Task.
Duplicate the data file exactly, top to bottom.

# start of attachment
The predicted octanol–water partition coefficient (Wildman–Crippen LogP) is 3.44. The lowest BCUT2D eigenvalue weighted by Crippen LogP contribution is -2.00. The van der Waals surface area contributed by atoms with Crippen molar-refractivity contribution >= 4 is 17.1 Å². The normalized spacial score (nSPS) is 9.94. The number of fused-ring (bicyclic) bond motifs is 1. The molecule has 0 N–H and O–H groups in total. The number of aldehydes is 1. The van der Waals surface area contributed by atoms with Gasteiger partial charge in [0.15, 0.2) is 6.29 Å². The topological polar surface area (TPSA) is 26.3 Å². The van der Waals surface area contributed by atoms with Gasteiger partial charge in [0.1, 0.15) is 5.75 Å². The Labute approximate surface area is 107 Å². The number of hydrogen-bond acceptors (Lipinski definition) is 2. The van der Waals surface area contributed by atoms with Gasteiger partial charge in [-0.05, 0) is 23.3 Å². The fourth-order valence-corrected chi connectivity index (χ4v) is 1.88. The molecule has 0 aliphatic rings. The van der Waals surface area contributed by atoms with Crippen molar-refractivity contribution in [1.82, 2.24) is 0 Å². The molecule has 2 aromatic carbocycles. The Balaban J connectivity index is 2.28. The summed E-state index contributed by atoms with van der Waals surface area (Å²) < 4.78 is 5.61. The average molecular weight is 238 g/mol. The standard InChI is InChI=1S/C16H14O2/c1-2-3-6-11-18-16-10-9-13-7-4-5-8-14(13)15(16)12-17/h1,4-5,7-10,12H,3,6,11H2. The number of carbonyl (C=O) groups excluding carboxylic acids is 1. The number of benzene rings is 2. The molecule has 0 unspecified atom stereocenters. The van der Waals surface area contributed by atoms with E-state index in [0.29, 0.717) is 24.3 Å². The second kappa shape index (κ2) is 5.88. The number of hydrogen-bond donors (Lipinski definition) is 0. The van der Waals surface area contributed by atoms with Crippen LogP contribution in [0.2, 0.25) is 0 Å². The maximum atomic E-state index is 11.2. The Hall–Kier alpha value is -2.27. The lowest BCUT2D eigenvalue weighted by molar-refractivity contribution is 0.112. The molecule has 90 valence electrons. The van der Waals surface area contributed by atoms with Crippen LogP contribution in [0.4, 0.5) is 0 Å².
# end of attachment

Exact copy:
The predicted octanol–water partition coefficient (Wildman–Crippen LogP) is 3.44. The lowest BCUT2D eigenvalue weighted by Crippen LogP contribution is -2.00. The van der Waals surface area contributed by atoms with Crippen molar-refractivity contribution >= 4 is 17.1 Å². The normalized spacial score (nSPS) is 9.94. The number of fused-ring (bicyclic) bond motifs is 1. The molecule has 0 N–H and O–H groups in total. The number of aldehydes is 1. The van der Waals surface area contributed by atoms with Gasteiger partial charge in [0.15, 0.2) is 6.29 Å². The topological polar surface area (TPSA) is 26.3 Å². The van der Waals surface area contributed by atoms with Gasteiger partial charge in [0.1, 0.15) is 5.75 Å². The Labute approximate surface area is 107 Å². The number of hydrogen-bond acceptors (Lipinski definition) is 2. The van der Waals surface area contributed by atoms with Gasteiger partial charge in [-0.05, 0) is 23.3 Å². The fourth-order valence-corrected chi connectivity index (χ4v) is 1.88. The molecule has 0 aliphatic rings. The van der Waals surface area contributed by atoms with Crippen molar-refractivity contribution in [1.82, 2.24) is 0 Å². The molecule has 2 aromatic carbocycles. The Balaban J connectivity index is 2.28. The summed E-state index contributed by atoms with van der Waals surface area (Å²) < 4.78 is 5.61. The average molecular weight is 238 g/mol. The standard InChI is InChI=1S/C16H14O2/c1-2-3-6-11-18-16-10-9-13-7-4-5-8-14(13)15(16)12-17/h1,4-5,7-10,12H,3,6,11H2. The number of carbonyl (C=O) groups excluding carboxylic acids is 1. The number of benzene rings is 2. The molecule has 0 unspecified atom stereocenters. The van der Waals surface area contributed by atoms with E-state index in [0.29, 0.717) is 24.3 Å². The second kappa shape index (κ2) is 5.88. The number of hydrogen-bond donors (Lipinski definition) is 0. The van der Waals surface area contributed by atoms with Crippen LogP contribution in [0.2, 0.25) is 0 Å². The maximum atomic E-state index is 11.2. The Hall–Kier alpha value is -2.27. The lowest BCUT2D eigenvalue weighted by molar-refractivity contribution is 0.112. The molecule has 90 valence electrons. The van der Waals surface area contributed by atoms with Crippen LogP contribution in [0.4, 0.5) is 0 Å².